Andrew Herman

Philosophy of Teaching

When I began my Ph.D. program, there was another student, Colleen, who was in her second year in the program. I often think of Colleen because I have a number of Ansel Adams prints on my walls – prints she left in our graduate office after silently slipping into the vast professional landscape of Chicago. Despite suggestions and guidance from faculty, Colleen was unable to finish her master’s degree after five years of trying.

After more than a decade of reflecting on my own goals as a teacher, I realize how observing Colleen’s experience has influenced my own teaching philosophy and style. I often describe myself as a “coach” – as a person who desires to guide, sharpen and motivate his students. At the end of the day, regardless of how much I want to be “in the game” of each student’s life, I must stand on the sidelines and let the student actually play the game. Because of this, I have developed a philosophy of teaching that tries to move students from being highly dependent learners (as they come out of high school) to being much more independent learners by the time they graduate from college. By coaching students through this transitional phase of their lives, they will leave college better equipped for the realities of professional or graduate school life. Based on conversations I had with Colleen, this is not what she received from her undergraduate mentor, so she finished her productive undergraduate days unprepared for the relative independence of a graduate school program. Thus, sadly, she floundered for a few years and then simply failed.

My philosophy of teacher as coach is supported by both a cognitive and humanistic approach to teaching. I believe that most students, though busy and distracted by many things outside of the classroom, still desire to be active participants in their learning and hope to achieve their highest potential at school. To that end, I work to come alongside students and coach them toward being life-long learners. From a cognitive standpoint, I work to provide opportunities for students to use their problem-solving instincts and develop decision-making skills. This allows them to connect both old and new knowledge to a variety of situations that will inevitably arise, in class and in the future. For example, in one class we use different theories to analyze a persuasive advertisement for effectiveness. We also discuss, based on those same theories, how the ad might be improved and how people could better resist these messages.

From a humanistic approach, I treat each student as a unique individual with his or her own weaknesses and strengths, struggles and successes, and fears and goals. Sometimes, this means that every student will not connect to the course material the same way I do simply because they just have different experiences and expectations. In these cases, I help that student find personal value in the course content in and of itself, as well as value in the class as it relates to broader life issues. For example, discussing the role and purpose of “theory” in our lives often generates this type of disconnected response from some students. This is when I walk them through situations they experience in their own lives where they rely on “theory” in a real and personal way in order to make important decisions. Suddenly, they all realize what complex theories they have regarding what classes to take, how to get a date and when and how to ask their parents for extra money. Now their life experiences are connecting to my class goals.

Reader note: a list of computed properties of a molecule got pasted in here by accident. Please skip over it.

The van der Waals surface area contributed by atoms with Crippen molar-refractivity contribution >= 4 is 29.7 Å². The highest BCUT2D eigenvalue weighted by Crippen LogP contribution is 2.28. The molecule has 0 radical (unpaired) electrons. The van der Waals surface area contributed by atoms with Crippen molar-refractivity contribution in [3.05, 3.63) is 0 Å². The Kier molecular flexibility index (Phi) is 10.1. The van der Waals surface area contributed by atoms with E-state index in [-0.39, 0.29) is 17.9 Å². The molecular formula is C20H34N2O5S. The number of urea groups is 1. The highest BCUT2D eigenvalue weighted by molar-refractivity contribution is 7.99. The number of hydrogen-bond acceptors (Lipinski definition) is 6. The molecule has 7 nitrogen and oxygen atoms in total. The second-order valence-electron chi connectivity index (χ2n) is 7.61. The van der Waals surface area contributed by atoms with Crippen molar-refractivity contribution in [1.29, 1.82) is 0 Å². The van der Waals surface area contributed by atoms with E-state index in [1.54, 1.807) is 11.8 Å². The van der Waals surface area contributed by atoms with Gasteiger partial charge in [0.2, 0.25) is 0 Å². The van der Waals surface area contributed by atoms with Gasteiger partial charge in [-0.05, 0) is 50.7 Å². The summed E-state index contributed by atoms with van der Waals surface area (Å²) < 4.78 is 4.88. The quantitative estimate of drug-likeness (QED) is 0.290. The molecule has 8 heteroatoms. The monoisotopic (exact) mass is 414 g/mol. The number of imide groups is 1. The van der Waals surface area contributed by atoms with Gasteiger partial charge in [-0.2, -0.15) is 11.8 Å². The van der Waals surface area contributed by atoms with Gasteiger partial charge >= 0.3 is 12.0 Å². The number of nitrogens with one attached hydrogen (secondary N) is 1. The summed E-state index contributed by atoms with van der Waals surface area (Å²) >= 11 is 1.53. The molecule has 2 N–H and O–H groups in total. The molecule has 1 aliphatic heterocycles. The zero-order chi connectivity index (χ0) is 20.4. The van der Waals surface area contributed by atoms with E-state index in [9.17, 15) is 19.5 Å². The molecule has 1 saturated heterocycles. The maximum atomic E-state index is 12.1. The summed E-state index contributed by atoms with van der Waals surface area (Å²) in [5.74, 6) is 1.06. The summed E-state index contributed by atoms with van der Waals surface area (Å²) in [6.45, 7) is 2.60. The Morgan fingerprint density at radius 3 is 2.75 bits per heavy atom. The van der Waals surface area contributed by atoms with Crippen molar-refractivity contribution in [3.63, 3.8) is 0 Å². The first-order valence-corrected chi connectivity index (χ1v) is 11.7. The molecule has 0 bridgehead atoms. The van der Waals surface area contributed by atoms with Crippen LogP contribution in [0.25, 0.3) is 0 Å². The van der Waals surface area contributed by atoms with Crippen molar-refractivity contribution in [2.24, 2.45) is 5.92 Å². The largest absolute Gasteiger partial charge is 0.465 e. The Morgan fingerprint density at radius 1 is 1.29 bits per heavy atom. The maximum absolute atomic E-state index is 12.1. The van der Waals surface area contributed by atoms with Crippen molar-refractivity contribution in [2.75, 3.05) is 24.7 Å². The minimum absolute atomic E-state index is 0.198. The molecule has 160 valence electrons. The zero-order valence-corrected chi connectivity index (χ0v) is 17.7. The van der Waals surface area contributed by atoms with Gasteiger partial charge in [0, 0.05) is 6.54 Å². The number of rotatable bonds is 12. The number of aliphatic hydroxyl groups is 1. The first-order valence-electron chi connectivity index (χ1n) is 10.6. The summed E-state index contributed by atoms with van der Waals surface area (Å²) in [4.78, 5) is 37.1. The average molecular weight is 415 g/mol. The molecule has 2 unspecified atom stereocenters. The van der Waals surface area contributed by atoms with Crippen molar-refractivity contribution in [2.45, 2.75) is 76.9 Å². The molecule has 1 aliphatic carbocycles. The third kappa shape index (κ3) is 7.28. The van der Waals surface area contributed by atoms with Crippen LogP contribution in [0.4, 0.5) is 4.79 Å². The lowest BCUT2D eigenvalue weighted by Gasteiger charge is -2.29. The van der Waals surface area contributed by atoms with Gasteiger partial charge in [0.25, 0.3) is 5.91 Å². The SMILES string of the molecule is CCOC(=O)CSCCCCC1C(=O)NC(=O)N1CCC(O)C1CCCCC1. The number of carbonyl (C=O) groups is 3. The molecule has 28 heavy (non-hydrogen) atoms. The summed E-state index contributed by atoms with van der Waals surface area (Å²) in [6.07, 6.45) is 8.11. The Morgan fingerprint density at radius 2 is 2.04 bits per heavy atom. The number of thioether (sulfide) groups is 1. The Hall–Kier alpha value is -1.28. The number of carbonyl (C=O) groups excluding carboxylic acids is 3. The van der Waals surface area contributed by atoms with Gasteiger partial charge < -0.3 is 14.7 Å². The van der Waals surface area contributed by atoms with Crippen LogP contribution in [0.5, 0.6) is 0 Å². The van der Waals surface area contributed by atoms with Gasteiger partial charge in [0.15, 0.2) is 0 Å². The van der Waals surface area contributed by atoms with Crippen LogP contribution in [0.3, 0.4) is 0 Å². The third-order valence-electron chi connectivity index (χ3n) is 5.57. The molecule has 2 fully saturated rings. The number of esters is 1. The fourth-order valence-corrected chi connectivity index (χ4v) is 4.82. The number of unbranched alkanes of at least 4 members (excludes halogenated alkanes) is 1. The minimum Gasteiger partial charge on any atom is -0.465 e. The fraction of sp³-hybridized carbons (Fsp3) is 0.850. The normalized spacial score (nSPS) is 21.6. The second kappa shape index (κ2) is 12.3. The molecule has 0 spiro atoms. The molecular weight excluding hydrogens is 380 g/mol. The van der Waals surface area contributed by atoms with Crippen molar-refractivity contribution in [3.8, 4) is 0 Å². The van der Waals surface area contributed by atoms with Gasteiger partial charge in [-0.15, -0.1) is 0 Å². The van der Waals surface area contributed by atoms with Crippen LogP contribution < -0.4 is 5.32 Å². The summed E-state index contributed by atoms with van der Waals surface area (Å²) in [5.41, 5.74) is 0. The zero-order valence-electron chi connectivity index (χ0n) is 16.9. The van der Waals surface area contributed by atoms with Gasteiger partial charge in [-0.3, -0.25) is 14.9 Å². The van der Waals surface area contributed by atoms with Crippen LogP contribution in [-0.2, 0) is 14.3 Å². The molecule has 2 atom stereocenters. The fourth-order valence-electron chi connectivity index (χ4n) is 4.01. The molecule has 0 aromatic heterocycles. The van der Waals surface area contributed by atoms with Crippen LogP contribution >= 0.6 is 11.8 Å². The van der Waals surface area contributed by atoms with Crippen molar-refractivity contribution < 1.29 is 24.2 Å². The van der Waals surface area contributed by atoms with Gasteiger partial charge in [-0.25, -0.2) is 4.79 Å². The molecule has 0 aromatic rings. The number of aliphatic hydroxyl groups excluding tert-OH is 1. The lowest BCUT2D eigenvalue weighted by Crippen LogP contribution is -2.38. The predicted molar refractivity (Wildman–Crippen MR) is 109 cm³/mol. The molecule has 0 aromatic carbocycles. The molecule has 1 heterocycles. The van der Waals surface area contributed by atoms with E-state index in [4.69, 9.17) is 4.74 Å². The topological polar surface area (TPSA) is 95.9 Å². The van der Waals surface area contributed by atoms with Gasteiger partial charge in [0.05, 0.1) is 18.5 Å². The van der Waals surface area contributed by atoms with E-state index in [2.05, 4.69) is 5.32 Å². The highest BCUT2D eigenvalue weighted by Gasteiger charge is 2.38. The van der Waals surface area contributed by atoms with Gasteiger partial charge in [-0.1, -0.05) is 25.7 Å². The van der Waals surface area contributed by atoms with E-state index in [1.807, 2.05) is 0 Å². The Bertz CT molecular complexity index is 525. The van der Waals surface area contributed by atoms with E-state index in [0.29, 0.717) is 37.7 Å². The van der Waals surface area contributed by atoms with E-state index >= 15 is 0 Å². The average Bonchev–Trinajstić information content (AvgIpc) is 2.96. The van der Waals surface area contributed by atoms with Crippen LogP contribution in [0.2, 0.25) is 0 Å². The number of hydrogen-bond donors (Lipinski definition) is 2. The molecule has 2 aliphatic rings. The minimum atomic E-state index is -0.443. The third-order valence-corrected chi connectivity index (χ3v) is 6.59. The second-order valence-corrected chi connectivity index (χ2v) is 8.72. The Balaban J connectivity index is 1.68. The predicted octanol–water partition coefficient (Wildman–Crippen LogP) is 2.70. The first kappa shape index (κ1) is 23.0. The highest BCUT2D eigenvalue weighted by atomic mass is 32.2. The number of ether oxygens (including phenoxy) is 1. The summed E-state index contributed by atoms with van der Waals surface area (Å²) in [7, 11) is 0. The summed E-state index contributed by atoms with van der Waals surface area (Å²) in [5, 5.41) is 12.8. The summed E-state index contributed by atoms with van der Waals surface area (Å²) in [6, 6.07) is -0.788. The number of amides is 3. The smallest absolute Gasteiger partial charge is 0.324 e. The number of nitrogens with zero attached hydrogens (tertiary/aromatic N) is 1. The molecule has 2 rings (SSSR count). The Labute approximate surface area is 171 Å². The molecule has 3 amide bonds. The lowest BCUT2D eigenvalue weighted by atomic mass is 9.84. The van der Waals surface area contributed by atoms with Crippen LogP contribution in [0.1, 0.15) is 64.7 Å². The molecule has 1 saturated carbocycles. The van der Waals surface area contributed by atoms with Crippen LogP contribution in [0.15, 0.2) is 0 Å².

As I think about my chosen metaphor of teacher as coach, I am struck with one glaring problem: what if you as the reader conjure up memories of Bobby Knight, the (in)famous basketball coach of Indiana University who had a reputation for verbally (and even physically) assaulting his players? My hope is that, instead, you will think of Tony Dungy, another coach from Indiana who quietly yet effectively coached the Super Bowl-winning Colts from 2002 to 2008. Comments from students and faculty who know me closely associate me with this image. Hopefully, there is substance behind the image and my students are leaving college prepared to face successfully the next step in their lives.

For additional information on my work in the Fellows Program, please see my action research report The Impact of Advising on Student Success:  Does Early Concentrated Advising Make a Difference.